: Arthur Conan Doyle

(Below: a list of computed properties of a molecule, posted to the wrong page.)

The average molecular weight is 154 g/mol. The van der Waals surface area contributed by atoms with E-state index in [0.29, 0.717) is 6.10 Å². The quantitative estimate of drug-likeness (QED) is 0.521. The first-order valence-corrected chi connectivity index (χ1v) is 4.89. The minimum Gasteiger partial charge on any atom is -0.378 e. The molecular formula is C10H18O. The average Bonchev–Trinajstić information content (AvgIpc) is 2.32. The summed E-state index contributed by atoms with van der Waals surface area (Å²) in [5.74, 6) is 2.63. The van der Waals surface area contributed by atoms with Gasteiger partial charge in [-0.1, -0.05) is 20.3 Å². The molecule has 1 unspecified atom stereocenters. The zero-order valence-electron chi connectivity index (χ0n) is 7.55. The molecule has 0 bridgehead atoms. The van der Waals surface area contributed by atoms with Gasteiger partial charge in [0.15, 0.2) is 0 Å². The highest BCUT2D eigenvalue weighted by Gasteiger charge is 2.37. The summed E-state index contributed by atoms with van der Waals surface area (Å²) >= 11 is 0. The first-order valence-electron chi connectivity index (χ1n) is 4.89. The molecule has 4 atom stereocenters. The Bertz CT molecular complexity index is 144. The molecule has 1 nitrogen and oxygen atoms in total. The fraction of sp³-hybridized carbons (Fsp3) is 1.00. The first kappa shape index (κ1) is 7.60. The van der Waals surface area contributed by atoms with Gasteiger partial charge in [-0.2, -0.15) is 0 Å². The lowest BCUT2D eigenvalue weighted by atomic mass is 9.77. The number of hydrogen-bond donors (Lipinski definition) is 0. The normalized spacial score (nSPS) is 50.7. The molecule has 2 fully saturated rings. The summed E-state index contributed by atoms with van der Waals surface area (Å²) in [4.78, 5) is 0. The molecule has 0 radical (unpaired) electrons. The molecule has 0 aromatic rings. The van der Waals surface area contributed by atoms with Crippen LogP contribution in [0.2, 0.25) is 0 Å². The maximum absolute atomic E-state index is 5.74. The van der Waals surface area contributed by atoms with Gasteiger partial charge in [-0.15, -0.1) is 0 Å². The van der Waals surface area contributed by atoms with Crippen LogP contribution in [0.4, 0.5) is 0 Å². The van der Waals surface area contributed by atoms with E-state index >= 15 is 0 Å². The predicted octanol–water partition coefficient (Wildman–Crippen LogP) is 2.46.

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This premium quality large print edition contains the complete and unabridged original classic version of The Adventures of Sherlock Holmes, including twelve stories featuring Arthur Conan Doyle's "consulting detective", printed on heavy, bright white 60# paper in a large 7.44"x9.69" format, with page headers and a fully laminated full-color cover featuring an original design. This volume contains twelve of Conan Doyle's original classic Sherlock Holmes adventures, first collected and published in book form in 1892. A SCANDAL IN BOHEMIA; THE RED-HEADED LEAGUE; A CASE OF IDENTITY; THE BOSCOMBE VALLEY MYSTERY; THE FIVE ORANGE PIPS; THE MAN WITH THE TWISTED LIP; THE ADVENTURE OF THE BLUE CARBUNCLE; THE ADVENTURE OF THE SPECKLED BAND; THE ADVENTURE OF THE ENGINEER'S THUMB; THE ADVENTURE OF THE NOBLE BACHELOR; THE ADVENTURE OF THE BERYL CORONET; THE ADVENTURE OF THE COPPER BEECHES; Additional material collected and presented for Conan Doyle fans, new or old, are a biographical sketch of the author and a detailed selected bibliography of his work. Other Sherlock Holmes classics available from Summit Classic Press in large print editions are The Hound of the Baskervilles (ISBN-13: 978-1502895790; ISBN-10: 150289579X), The Sign of the Four (ISBN-13: 978-1502566751; ISBN-10: 1502566753) and His Last Bow (ISBN-13: 978-1500822712; ISBN-10: 150082271X). Sir Arthur Conan Doyle (1859 - 1930) is known the world over as the creator of the famous consulting detective, Sherlock Holmes. But Conan Doyle was a prolific writer who produced a large body of work ranging from non-fiction and full-length novels to a wide-ranging collection of short stories. Doyle's first major success as a writer came with the debut of Sherlock Holmes in the 1887 publication of "A Study in Scarlet". Holmes was a popular sensation, and more stories followed. By 1891, Sherlock Holmes was enough to provide Doyle a living, but Doyle came to resent Holmes, who kept him from what he considered "more important" work. In 1893 he "killed" Holmes, as the detective and his archenemy, Professor Moriarty, plunged to their deaths at Reichenbach Falls in "The Final Problem". It was no mere publicity stunt. Doyle considered himself finished with Mr. Sherlock Holmes. The public uproar in reaction to Holmes' "death" shocked Doyle, with even his own mother complaining, and as the clamor continued he was forced to bring the detective back in "The Hound of the Baskervilles", published, to vast public sigh of relief, in 1901. Ironically, the character Doyle resented as a "distraction" from serious work would ultimately appear in fifty-six short stories and four novels, together with countless adaptations to films, television, cartoons, and modern pastiches by an assortment of authors. In fact, the "world's first consulting detective" is widely regarded, along with Edgar Rice Burroughs' Tarzan, as the best-known fictional characters in the world.